"A Feeling of Attraction."
Deliberate Jellyfish, Dogs on Motorcycles, and Dolphins Riding Whales.
Do Jellyfish Think About What They’re Doing? The Nature World News website recently touted the fact that a new laboratory study suggests that a species of jellyfish has been seen “deliberately” catching fish, this despite the fact that jellyfish don’t have brains or a central nervous system.
According to lead researcher, Robert Courtney, “They’re using their tentacles and nematocyst clusters like experienced fishers use their lines and lures.” He goes on to say that “the nematocyst clusters look like a series of bright pearls, which the jellyfish twitches to attract the attention of its prey, like a series of fishing lures. It’s a very deliberate and selective form of prey capture.” Interesting, huh? According to Dr. Courtney, the jellyfish deliberately twitches these pearl-like nematocysts not just to attract its prey, but to attract the attention of its prey. Okay … but how does the jellyfish know that its prey has mental states?
It seems to me that in order for a jelly to produce these behaviors for the reasons given it would have to have a fully-developed theory of mind, meaning it would have to have a mind of its own and would also have to be capable of knowing that other organisms have minds similar to its mind in some ways, yet dissimilar in others. Yet Dr. Courtney seems convinced that they’re fishing deliberately. But here’s a significant fact: the study was done in a laboratory instead of the jellyfish’s natural habitat. That’s because this is a very tiny organism that’s almost invisible in the open sea. So, in order to capture this species for laboratory study, the researchers have to trap the jellyfish by submerging high-powered lights in its natural aquatic habitat. Why? Because they’re attracted to light. So here we have two variations on the word “attraction.”
1) The jellyfish is attracted to light, and 2) it’s reportedly behaving to attract the attention of its prey. Pure Physics vs. Deliberate Behaviors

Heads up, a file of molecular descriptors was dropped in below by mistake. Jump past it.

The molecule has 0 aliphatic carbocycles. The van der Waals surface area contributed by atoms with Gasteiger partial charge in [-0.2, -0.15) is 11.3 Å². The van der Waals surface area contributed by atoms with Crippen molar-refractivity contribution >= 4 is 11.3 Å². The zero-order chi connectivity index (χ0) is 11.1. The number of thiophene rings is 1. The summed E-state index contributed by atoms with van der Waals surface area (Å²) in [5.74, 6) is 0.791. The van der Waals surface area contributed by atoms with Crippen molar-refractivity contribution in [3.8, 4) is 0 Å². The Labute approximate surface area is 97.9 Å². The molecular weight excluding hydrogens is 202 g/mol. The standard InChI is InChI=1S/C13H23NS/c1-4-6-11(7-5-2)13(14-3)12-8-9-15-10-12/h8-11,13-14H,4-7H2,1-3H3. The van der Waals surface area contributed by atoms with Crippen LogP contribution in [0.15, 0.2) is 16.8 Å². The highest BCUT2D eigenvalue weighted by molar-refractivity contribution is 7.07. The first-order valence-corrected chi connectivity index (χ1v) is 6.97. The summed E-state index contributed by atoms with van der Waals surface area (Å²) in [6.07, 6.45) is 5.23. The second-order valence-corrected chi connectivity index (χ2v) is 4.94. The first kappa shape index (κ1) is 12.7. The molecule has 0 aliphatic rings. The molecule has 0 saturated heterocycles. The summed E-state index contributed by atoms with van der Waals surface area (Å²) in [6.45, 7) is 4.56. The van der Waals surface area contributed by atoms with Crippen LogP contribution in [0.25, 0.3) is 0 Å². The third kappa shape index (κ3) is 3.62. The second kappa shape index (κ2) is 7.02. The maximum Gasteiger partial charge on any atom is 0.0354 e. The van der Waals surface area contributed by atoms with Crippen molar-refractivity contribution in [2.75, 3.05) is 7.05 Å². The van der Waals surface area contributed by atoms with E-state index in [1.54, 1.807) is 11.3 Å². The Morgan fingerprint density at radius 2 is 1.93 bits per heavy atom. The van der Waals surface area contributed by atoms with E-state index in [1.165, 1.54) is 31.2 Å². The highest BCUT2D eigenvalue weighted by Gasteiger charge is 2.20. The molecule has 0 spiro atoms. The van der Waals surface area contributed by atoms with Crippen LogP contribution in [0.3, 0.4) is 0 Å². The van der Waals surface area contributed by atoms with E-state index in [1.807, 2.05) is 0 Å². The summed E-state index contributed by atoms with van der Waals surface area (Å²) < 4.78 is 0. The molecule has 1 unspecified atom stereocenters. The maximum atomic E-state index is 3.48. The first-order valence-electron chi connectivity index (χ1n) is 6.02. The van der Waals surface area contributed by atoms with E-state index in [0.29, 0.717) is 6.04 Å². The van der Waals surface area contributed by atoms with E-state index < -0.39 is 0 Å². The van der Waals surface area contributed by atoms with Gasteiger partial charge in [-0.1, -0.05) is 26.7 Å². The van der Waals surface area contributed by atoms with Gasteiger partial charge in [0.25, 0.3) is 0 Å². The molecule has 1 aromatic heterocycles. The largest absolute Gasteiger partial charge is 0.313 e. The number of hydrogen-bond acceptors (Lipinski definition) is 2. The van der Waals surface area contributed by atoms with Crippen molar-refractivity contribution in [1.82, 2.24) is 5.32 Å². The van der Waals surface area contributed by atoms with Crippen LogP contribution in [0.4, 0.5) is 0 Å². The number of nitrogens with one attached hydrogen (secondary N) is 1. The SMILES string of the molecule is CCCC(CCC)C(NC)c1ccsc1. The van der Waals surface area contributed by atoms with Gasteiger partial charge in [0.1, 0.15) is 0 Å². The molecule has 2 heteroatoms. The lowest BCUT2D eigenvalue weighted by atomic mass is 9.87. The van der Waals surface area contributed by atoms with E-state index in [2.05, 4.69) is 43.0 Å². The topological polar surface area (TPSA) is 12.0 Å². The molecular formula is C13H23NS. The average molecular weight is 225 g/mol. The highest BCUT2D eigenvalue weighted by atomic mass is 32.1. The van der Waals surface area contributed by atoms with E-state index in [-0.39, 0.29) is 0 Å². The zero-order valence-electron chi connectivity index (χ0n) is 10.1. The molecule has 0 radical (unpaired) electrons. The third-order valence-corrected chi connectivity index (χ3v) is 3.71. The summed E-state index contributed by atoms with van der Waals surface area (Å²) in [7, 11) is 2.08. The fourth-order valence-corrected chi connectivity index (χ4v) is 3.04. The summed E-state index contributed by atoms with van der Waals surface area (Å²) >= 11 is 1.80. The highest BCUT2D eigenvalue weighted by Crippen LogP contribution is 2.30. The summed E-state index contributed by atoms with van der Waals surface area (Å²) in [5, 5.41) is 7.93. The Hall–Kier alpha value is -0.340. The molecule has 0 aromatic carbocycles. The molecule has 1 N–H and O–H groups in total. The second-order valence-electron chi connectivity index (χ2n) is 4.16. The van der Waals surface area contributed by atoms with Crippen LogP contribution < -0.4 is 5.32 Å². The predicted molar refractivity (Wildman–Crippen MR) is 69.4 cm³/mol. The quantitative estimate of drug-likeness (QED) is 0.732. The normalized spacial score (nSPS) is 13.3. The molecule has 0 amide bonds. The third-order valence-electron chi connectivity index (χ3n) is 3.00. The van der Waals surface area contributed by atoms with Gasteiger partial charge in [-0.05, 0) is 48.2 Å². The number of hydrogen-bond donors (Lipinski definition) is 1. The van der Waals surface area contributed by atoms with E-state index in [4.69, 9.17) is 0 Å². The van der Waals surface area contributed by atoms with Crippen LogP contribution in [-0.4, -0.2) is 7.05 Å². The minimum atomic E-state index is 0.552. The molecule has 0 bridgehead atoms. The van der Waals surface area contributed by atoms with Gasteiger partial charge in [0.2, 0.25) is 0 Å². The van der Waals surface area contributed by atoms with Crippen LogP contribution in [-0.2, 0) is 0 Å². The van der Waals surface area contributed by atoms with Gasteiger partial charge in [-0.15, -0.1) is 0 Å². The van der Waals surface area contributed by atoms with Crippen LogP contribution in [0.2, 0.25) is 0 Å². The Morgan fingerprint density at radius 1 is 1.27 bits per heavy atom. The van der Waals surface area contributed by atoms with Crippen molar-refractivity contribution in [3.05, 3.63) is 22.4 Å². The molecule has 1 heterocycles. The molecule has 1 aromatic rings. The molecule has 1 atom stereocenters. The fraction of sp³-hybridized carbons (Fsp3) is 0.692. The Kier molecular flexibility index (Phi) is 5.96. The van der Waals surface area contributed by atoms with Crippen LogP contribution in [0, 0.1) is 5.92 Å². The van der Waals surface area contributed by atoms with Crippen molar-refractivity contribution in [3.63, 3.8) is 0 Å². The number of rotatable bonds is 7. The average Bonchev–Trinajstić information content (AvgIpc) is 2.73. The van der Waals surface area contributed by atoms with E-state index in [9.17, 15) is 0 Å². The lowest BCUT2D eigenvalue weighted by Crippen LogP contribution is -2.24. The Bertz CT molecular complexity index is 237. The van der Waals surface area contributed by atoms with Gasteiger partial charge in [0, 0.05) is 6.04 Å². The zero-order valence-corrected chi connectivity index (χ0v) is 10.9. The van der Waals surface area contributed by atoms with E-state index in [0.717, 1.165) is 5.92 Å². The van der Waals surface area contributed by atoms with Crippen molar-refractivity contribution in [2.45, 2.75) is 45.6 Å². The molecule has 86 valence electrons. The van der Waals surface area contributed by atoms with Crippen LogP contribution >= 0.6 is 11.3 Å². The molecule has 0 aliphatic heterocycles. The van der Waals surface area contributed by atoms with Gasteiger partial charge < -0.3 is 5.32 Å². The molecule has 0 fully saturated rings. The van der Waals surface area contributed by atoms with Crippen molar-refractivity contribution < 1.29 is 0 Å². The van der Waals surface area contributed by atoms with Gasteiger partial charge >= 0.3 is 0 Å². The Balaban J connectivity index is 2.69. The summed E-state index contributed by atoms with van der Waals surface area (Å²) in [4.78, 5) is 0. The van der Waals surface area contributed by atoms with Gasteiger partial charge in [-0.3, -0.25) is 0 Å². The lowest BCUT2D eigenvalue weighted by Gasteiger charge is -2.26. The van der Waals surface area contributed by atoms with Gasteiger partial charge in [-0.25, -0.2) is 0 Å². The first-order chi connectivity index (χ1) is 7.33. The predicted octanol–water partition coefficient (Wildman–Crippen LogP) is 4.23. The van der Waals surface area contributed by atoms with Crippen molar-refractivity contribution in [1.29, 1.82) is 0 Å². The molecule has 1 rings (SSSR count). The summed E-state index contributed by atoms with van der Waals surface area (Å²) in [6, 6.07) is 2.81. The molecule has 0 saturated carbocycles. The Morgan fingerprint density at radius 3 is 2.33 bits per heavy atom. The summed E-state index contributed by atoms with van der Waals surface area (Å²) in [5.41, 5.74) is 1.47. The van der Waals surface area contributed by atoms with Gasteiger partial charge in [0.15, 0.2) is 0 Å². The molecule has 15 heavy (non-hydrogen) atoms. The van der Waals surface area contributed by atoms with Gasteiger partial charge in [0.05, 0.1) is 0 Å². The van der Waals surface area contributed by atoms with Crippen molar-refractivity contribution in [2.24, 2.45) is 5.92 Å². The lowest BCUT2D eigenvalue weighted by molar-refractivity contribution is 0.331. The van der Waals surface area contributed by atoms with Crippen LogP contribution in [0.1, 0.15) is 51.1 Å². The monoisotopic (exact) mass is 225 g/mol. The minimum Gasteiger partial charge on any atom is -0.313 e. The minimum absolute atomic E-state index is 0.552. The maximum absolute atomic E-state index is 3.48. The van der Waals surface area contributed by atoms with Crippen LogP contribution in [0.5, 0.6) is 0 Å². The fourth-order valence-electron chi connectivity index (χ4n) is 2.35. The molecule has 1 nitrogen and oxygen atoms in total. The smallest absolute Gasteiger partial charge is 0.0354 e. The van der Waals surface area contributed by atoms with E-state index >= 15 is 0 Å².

So why does Dr. Courtney think he’s seeing deliberate behavior in an organism that can’t possibly think about what it’s doing? Why aren’t its behaviors described through—I don’t know—a basic function of physics found in all things, living or non-living, a simple process found both in organisms that can think, meaning humans and maybe dolphins) and those that can’t (meaning other organisms like jellyfish, plants, bacteria, and inorganic things like tectonic plates and maybe even the ocean itself? The truth is simple: the jellyfish is attracted to its prey. If it weren’t it wouldn’t be able to feed itself except by sheer random chance. Fortunately for the jellyfish, it has a built-in fishing lure: its bright nematocyst clusters. And why do lures work? Because fish are attracted to them. Could it be that the jellyfish is not acting in a deliberate manner—which, again, would be impossible without a highly-developed brain—but is simply moving toward its prey in what seems to be a deliberate manner because of physical attraction, meaning its behavior is controlled by physics. Dogs on Motorcycles Meanwhile, in another part of the world, we have a species called the dog. And dogs are known for their infatuation with car rides (or at least most dogs are). Of course, there’s nothing out of the ordinary about that. I mean it’s interesting that dogs love going for car rides, and that most cats hate it. But until recently I’d never heard of a dog who loved motorcycle rides. But in a recent television interview on Jimmy Kimmel, actor Jeffrey Dean Morgan described how one of his dogs absolutely loves to do just that. As soon as his dog hears him kick-starting the engine, she comes bursting out of the house, runs straight to the motorcycle, and jumps up between the handlebars onto the gas tank. Then, cradled safely (or perhaps precariously) between her owner’s arms, the duo takes off down the road. This is all pretty amazing. But here’s what I think is really amazing: once this dynamic duo reach the freeway, and begin traveling 70 miles an hour, the dog falls asleep and doesn’t wake up until they reach their destination! Can you imagine? The dog isn’t safe inside a car, with the window rolled down so she can stick her head out. She’s sleeping on top of the gas tank. At 70 mph! Fast asleep!! And she’s not the only dog who likes to ride a motorcycle! I think dogs like to ride motorcycles for the same reason they like to go for car rides, chase tennis balls and fly through the air after Frisbees. They like the feeling of momentum and the pleasure of velocity. And on a motorcycle those feelings would be intensified. Operant Conditioning in Dolphins Another species that seems to thoroughly enjoy feelings of physical momentum, as well as synchronous movement with others, is the bottle-nose dolphin. We’ve all seen videos or still images of dolphins arcing together in unison, either in the open water or while doing tricks at a water park.